Due to the fact that learner drivers are still getting to grips with the rules of the road and aren’t the most confident, there are certain rules in place. Learner drivers have less freedom when compared to those who possess a full license.
A learner driver is allowed to drive on all roads, A to C, provided they are accompanied by a competent driver who is above 25 years of age and has had their full driving licence for a minimum of 3 years. The benefit of driving on busier A roads, allows new drivers to prepare learning to drive on the motorways.
A learner driver is not permitted on the motorway unless they’re with an approved driving instructor who has dual control of the vehicle.
What Is An A Road?
An A road is a road that links regional cities and towns in the United Kingdom. It is either a single or dual carriageway with a speed limit between 20mph and 70mph, depending on location. There are a few major A roads with three lanes, but this is the exception rather than the rule.
Where Are Learner Drivers Allowed To Drive?
In the UK, learner drivers are allowed to drive on all roads other than motorways with either a driving instructor, trainee driving instructor, or a parent/friend. If you wish to drive on the motorway, you’ll need to go with an approved driving instructor and use a car with dual controls.
It is important to ensure that your supervisor is over 25 years of age, has the correct licence for the vehicle you wish to drive, and has had their licence for more than three years. The licence must be from the UK, EU, Lichtenstein, Switzerland, Iceland, or Norway.
If the person supervising a learner driver doesn’t fit the above criteria, a fine of up to £1,000 can be given as well as up to six penalty points. You must also ensure that your supervisor does not use their mobile phone while in the vehicle with you, as they need to be as alert as you to ensure your safety should a problem arise.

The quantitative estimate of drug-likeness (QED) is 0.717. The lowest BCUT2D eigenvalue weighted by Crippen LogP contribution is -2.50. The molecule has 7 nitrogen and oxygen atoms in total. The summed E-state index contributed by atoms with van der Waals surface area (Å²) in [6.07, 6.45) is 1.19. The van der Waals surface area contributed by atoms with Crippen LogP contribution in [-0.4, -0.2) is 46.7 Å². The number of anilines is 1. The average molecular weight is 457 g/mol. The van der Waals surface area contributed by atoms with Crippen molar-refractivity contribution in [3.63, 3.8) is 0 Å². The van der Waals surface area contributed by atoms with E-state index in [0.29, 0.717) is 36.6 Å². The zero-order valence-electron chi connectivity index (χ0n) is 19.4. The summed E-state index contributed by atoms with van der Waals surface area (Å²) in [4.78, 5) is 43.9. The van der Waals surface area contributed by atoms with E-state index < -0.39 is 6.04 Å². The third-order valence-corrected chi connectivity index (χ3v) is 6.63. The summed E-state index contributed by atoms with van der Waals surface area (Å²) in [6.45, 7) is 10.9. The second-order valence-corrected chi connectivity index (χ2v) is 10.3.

What Are Learner Drivers Allowed To Do?
Learner drivers in Great Britain and Northern Ireland are given a fair amount of freedom. Still, some limitations are in place to ensure both the learners’ and other drivers’ safety.
A provisional driving licence requires a second driver to be in the vehicle who is qualified to supervise a learner driver. It also requires the display of L signs, adhering to the motorway driving rules and not exceeding the maximum speed limit, which is lower for provisional driving licence holders in Northern Ireland.
All learner drivers must be accompanied by a driver of some form, whether that is a qualified driving instructor, a parent or a trainee driving instructor. You are not permitted to drive alone on a provisional licence.
If you wish to have motorway lessons, you will need to be accompanied by an approved driving instructor and drive in a vehicle with dual controls.
When learning to drive, the vehicle you use needs to have the correct identification in the form of L plates in Great Britain or D plates in Wales. Ensure the plates are the correct size and colour, as using the wrong plate can result in penalty points.
In Northern Ireland, you are also required to display R plates for a year after passing your driving test. The R plate is a restricted driver plate, and anyone driving a vehicle with these plates on display must stick to the rules associated with them, such as a reduced driving speed limit.
In England, Scotland, and Wales, learner drivers are permitted to drive on the motorway provided that approved driving instructors accompany them. They can only drive on the motorway in a dual-controlled vehicle. In Northern Ireland, motorway driving by learner drivers is prohibited.